Augmented reality glasses could soon help return sight to legally blind people

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Although this will no doubt change over time as the technology becomes more mature, right now augmented reality (AR) is mainly being used for retail apps and games. Now, we may love shopping and gaming as much as the next person, but a technology as genuinely transformative as AR surely has a few more profoundly life-changing applications hiding up its sleeve. Helping people who are legally blind or have otherwise impaired vision to see again. The project is the work of computer vision scientist Philip Torr and neuroscientist Stephen Hicks, both of whom work at the United Kingdom's University of Oxford. For the past several years, they've been developing smart AR glasses, which pick up on visual weaknesses in a person's eyesight and enhance these details -- allowing individuals to navigate independently, avoid collisions, or see better in dark or low-light conditions.


What Artificial Intelligence Can Really Teach Us – Breathe Publication

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Much has been made about the rise of artificial intelligence (A.I.) and the effects it has on our society. So far, lately with its explosion especially throughout the last 5 years -- it has been used a political weapon designed to really scare peers, constituents and even go so far as to generate animosity, fear and ignorance. A.I. is real and will continue to grow as it moves to harness and leverage its own power in numerous industries. We are facing it every single day in our lives within the current smartphone era. The most notable A.I. interaction the mass market had faced?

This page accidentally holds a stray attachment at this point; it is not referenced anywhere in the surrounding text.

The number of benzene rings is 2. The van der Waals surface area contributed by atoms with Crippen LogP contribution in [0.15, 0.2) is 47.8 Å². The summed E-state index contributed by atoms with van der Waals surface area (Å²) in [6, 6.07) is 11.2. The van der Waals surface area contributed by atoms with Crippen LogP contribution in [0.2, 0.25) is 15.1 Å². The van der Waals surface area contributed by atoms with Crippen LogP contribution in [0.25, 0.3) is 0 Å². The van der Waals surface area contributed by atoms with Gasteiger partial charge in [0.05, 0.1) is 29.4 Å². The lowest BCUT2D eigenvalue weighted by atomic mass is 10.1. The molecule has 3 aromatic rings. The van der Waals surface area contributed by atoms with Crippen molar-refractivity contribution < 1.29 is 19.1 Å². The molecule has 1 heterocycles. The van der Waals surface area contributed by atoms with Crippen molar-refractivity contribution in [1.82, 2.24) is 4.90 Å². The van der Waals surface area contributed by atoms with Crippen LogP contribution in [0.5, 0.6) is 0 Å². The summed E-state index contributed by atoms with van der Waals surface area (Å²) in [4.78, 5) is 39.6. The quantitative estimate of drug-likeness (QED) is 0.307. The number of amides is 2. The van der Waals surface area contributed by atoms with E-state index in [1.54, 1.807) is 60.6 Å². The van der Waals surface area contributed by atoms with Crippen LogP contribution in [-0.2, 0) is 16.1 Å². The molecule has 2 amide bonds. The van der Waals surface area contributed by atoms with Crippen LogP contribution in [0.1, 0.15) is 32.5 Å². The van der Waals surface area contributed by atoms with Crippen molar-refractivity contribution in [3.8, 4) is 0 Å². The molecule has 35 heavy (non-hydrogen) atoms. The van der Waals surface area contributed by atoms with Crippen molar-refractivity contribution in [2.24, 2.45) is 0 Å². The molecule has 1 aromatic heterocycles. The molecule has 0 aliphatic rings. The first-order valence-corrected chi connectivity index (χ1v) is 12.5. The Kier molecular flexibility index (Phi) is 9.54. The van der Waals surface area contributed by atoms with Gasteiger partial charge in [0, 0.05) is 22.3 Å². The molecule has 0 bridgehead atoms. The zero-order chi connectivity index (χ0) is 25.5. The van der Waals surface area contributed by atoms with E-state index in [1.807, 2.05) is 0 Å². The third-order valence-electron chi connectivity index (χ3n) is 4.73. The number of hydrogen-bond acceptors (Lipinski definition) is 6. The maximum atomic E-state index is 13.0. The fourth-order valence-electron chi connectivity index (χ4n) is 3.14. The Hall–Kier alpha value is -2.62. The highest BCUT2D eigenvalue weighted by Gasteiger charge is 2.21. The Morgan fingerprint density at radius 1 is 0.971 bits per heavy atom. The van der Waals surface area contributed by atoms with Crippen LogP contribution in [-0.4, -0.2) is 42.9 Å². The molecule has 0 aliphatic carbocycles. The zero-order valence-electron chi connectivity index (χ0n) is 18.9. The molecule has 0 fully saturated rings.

Researchers Find Pathological Signs Of Alzheimer's In Dolphins, Whose Brains Are Much Like Humans'

International Business Times

A team of scientists in the United Kingdom and the U.S. recently reported the discovery of pathological signs of Alzheimer's disease in dolphins, animals whose brains are similar in many ways to those of humans. This is the first time that these signs – neurofibrillary tangles and two kinds of protein clusters called plaques – have been discovered together in marine mammals. As neuroscience researchers, we believe this discovery has added significance because of the similarities between dolphin brains and human brains. The new finding in dolphins supports the research team's hypothesis that two factors conspire to raise the risk of developing Alzheimer's disease in dolphins. Those factors are: longevity with a long post-fertility life span – that is, a species living, on average, many years after the child-bearing years are over – and insulin signaling.


War in Yemen: In a Devastated Country, One City Is Thriving

Der Spiegel International

No, cholera isn't the worst problem here," says the hospital director. The fatal epidemic spreading across Yemen in the last eight months, which has infected around 800,000 people and claimed over 2,000 lives, "is only the third or fourth most common cause of death here in Marib," says Dr. Mohammed al-Qubati. "Most deaths are caused by landmines." Marib's desert valley, located 172 kilometers (107 miles) east of the capital Sanaa, served for months as the frontline of some of the civil war's fiercest fighting. Starting in 2015, the attacking Houthi militants began laying tens of thousands of land mines on roads, in fields and in gardens.


People who are good at video games are more intelligent

Daily Mail

Two popular video games act like IQ tests, with the most intelligent players gaining the highest scores, research has shown. Both games, League of Legends and Defence of the Ancients 2 (DOTA 2) involve chess-like strategic thinking. Scientists discovered that high levels of skill in both games correlated with having a high IQ. A similar association has been seen between IQ and chess performance. Two popular video games act like IQ tests, with the most intelligent players gaining the highest scores, research has shown.